Thursday, July 23, 2015

2015-07-23: Autonomy Incubator Intern Hits Bezier Curve Breakthrough

Lauren hits "take off" on her first AI test flight.

After nine week's worth of rigorous code reviews and teaching herself advanced mathematical concepts from academic papers, Autonomy Incubator (AI) intern Lauren Howell saw her work generating splines and Bezier curves for path-following algorithms take tangible form in the flight range yesterday. Lauren, an Aero Scholar from the University of Alabama's aeronautical engineering program, has shown an incredible dedication to her project throughout the summer—she learned both C++ and much of the high-level math required for her project as she went, and now has a robust program and an encyclopedic knowledge of splines to show for it.

Specifically, Lauren's program generates the control points to make UAVs using waypoint path-following navigation fly in smoothly curving, accurate paths. Joining waypoints by flying in straight lines causes overshooting problems, she said, as most vehicles can't make sharp turns in the air.  Think of it like a racecar skidding sideways out of control after taking a turn too hard; it's neither efficient nor safe. Out UAVs need to find and hold their Formula One line through each change in direction, and that's exactly what Lauren's software empowers them to do.

"You want to be able to connect [the waypoints] in a way that adheres to the dynamics of the vehicle," she explained.  By generating control points in gentle paths to connect the waypoints, the UAV can hit each waypoint while avoiding overshooting.

To generate her control points, Lauren used Bezier curves over each waypoint, joined by splines to create a "smooth, continuous trajectory."  Just look at how silky smooth the path that she generated for yesterday's test flight is:

The UAV takes off, flies a square path, then spirals up.

"The test flight was to show that my code will take in a given set of waypoints that you want the vehicle to fly through, and will use the algorithm in my C++ program to generate the control points that are implemented into the Bezier curve equation such that we get the desired flight path," she further explained.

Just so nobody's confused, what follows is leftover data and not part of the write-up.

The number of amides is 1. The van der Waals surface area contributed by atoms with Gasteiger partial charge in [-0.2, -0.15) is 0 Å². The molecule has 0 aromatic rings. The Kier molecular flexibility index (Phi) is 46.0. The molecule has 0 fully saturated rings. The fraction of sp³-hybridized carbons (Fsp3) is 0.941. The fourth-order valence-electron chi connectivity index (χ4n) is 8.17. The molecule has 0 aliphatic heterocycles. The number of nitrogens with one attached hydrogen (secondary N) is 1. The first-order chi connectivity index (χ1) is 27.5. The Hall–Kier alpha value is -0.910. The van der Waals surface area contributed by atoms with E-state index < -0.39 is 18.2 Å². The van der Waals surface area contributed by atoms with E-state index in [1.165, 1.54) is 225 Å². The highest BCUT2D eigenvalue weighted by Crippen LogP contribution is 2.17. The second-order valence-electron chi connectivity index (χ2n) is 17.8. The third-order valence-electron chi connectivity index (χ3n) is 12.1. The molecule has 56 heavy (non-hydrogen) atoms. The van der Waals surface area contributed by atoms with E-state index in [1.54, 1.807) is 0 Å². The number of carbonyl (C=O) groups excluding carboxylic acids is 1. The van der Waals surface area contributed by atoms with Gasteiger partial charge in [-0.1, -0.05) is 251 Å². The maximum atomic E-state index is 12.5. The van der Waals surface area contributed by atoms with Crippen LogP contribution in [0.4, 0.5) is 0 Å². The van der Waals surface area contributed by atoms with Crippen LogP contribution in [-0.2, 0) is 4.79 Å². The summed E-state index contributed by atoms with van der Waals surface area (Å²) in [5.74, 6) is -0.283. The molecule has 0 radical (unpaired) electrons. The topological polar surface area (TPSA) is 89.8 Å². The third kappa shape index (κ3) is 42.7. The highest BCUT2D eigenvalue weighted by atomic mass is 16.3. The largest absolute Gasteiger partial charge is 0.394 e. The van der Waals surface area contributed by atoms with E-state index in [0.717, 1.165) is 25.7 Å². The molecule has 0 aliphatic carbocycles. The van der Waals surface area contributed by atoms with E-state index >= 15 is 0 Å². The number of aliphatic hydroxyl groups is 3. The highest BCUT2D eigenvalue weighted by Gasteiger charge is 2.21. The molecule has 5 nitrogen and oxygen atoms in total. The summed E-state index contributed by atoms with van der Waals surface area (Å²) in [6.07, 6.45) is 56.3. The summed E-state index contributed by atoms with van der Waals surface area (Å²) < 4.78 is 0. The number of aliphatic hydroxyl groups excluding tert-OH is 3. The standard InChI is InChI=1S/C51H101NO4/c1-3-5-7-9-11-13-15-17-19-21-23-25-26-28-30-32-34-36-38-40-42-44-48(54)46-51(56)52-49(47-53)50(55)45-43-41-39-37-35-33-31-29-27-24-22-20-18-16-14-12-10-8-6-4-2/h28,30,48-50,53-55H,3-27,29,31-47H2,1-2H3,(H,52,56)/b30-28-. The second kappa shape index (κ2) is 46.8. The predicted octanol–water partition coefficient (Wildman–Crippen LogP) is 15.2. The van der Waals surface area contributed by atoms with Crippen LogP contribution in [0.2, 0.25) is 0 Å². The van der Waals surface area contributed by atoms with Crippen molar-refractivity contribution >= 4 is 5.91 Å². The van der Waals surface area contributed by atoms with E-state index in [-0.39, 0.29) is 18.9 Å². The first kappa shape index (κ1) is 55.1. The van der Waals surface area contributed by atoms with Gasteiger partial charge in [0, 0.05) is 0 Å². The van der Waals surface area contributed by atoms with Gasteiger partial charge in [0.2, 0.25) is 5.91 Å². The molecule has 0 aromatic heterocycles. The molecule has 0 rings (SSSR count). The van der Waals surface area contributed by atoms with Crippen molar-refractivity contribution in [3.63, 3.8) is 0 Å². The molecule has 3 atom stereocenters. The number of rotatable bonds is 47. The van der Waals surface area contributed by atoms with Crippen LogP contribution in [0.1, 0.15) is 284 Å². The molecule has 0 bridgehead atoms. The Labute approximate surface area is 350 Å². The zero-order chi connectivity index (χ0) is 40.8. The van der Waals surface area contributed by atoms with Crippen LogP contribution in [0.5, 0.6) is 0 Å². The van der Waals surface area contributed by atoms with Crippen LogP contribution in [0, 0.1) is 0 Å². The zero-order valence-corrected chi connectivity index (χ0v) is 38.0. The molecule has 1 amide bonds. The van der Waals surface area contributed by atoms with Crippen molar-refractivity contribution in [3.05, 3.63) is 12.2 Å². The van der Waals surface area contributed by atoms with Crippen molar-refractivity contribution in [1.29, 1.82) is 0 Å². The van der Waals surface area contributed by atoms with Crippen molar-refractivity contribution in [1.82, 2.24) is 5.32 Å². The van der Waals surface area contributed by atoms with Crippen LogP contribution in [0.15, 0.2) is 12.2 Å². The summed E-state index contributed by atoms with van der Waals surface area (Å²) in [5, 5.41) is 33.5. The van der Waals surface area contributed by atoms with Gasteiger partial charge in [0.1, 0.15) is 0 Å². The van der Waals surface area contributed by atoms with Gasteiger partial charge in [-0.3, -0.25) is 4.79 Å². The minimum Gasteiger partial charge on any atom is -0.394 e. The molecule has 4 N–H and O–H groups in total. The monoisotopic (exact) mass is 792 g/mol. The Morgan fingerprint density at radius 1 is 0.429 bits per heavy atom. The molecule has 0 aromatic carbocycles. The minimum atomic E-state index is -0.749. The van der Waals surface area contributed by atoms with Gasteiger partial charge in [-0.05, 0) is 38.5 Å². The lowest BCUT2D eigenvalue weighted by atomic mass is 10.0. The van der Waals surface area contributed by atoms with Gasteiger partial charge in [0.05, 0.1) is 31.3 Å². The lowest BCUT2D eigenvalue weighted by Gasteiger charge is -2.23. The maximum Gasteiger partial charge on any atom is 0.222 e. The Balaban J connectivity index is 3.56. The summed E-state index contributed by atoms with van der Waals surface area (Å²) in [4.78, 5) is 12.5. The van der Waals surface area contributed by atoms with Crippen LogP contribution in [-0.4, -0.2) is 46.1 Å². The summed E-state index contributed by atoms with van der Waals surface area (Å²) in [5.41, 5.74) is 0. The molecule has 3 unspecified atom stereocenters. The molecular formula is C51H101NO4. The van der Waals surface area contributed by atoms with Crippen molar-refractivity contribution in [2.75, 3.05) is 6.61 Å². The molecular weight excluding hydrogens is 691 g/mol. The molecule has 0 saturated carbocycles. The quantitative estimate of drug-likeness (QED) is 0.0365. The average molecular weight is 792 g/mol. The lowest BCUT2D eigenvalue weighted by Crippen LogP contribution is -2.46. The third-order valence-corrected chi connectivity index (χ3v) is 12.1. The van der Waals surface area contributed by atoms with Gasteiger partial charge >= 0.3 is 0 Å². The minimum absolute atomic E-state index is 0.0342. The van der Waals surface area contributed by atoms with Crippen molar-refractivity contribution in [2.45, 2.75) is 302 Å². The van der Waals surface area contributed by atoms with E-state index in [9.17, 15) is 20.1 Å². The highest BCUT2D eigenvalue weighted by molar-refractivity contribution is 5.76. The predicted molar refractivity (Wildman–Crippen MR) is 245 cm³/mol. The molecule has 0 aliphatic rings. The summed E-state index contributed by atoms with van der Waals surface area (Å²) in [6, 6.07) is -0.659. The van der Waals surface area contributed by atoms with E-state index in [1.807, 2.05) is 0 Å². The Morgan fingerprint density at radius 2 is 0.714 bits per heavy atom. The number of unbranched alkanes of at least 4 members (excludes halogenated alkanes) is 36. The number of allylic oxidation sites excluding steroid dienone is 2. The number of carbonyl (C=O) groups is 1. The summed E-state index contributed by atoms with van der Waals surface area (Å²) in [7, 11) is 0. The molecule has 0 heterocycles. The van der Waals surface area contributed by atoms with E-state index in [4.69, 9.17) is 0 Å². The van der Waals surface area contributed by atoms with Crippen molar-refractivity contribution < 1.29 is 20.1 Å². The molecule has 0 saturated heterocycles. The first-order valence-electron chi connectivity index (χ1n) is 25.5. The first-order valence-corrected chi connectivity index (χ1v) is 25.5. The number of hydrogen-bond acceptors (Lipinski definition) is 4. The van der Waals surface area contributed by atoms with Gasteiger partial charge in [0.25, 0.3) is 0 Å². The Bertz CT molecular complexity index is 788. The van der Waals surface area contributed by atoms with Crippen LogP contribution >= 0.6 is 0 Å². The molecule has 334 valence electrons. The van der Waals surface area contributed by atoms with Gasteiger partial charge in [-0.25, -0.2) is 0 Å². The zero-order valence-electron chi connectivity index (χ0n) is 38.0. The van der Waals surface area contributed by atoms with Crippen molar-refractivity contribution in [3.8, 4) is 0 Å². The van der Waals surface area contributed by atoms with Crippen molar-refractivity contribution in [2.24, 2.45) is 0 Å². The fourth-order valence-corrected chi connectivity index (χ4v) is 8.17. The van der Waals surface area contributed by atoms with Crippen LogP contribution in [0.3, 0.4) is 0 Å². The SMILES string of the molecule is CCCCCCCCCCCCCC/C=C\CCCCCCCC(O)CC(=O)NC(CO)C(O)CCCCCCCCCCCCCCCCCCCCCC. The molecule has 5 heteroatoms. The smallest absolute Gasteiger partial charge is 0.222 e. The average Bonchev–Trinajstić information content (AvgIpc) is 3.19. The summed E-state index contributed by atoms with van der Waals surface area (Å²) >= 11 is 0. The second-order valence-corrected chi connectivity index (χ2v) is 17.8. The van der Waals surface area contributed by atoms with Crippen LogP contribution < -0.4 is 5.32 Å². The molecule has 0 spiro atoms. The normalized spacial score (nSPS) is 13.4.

So, how did her first flight go? Marvelously; just take a look at the video below. Notice how the entire intern population of the AI seems to be gathered around to partake in the glory.

After her initial success, Lauren analyzed the results from the flight and ran two more flight tests under different conditions to gather more data.

The usual suspects gather around: Meghan, Bilal, Lauren, and Javier.

Lauren, pensive, looks over her results.

The second flight test in action.

For her exit presentation next week, Lauren plans to make her demo a showstopper by including other work from around the AI.

"We want to integrate Meghan's gesture recognition software," she said. Lauren plans to use fellow intern Meghan Chandarana's program, which allows users to interact with UAVs through gestures that mean things such as "take off" and "move forward," to feed waypoint data directly into her curve generation program and create a flight path. Although no one in the AI is ready to say goodbye to Lauren, we have to admit that we can't wait to see what kind of engineering magic her demo will bring.

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